[originally written July 18]
The first time I went to Mass I couldn’t look at the crucifix. It just seemed so…visual. Not particularly gruesome, but not pretty either, and certainly not something I wanted to gaze upon for an hour. But as I began attending Mass regularly, I couldn’t stop looking. It was so…visual, after all. Clearly the crucifix, large, front and center, was the main focus. I had to look. This wasn’t about beauty after all; it was about truth. Christ suffered, is still suffering, for us. I understood why Catholics would use crucifixes over empty crosses.
I’m still a stickler for beauty. There are a lot of ugly, 1970s-modern churches about. When I visit a new church, I do judge it on its appearance. A pretty space helps me focus, helps me worship. An ugly space distracts me, and I just try to keep my eyes closed. A resurrect-ifix instead of a crucifix is a solid sign that I disapprove of a church’s décor. What good is the victory sans suffering? I’ll look to the crucifix style with a judgmental eye, determining if its aid or hindrance. So I still stare at crucifixes sometimes, but not in the way I once did. I was right that truth is more important than beauty, but I was wrong that a crucifix, a representation of Christ, is the central focus.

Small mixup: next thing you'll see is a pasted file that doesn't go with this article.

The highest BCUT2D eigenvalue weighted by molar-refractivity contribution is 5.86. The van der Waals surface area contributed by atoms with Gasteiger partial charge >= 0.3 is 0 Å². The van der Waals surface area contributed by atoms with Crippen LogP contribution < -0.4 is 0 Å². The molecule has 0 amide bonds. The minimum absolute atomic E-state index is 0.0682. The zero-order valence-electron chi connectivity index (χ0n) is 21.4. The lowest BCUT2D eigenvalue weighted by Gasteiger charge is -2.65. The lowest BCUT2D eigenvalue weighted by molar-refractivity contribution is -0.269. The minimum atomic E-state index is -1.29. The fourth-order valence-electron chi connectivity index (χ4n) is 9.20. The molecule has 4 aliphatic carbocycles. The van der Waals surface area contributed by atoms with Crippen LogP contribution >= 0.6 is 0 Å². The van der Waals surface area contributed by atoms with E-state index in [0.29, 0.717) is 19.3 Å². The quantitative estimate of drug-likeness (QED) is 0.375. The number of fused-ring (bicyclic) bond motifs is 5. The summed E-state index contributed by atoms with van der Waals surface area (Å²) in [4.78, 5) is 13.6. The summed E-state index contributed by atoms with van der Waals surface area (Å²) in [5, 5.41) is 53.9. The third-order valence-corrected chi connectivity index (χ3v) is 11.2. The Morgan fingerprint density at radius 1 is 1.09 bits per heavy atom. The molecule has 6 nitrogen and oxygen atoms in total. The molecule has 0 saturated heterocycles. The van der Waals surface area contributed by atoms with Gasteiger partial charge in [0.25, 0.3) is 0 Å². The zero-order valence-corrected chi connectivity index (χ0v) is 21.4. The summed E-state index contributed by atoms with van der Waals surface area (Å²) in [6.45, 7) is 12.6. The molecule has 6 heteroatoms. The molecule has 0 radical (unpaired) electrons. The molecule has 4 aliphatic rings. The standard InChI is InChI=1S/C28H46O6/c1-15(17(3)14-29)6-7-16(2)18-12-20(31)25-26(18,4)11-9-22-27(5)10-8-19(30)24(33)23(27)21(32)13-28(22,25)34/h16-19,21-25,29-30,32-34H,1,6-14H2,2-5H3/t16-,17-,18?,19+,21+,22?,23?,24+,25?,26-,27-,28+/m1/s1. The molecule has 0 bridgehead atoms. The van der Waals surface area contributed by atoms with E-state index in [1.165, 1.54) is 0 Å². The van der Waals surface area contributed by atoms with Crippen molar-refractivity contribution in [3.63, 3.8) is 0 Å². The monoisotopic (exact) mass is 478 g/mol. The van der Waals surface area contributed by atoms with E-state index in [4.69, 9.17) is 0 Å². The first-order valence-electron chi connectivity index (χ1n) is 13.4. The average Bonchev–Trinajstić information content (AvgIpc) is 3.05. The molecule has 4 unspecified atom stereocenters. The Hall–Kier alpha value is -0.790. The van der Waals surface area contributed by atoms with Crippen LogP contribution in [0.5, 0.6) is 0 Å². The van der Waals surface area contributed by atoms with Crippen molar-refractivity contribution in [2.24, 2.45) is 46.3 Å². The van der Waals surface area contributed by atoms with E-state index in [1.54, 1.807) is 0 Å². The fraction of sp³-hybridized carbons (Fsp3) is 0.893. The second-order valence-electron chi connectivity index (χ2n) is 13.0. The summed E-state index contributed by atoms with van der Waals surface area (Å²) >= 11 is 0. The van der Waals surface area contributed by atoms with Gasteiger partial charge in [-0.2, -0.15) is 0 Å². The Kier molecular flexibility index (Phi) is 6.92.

Now that I can receive the Eucharist, I gaze upon the tabernacle. It never matters if it’s beautiful or not; it holds Christ. Here is the central focus: the living God, not a representation. My focus falls there and the flickering red light that tells me I’m in the physical presence of Christ. I am in sacred space, gazing upon the Holy. I never really notice what a tabernacle looks like. I can always see through the exterior; I know what’s really there. The truth overshadows the beauty. Or rather, the truth makes all things beautiful.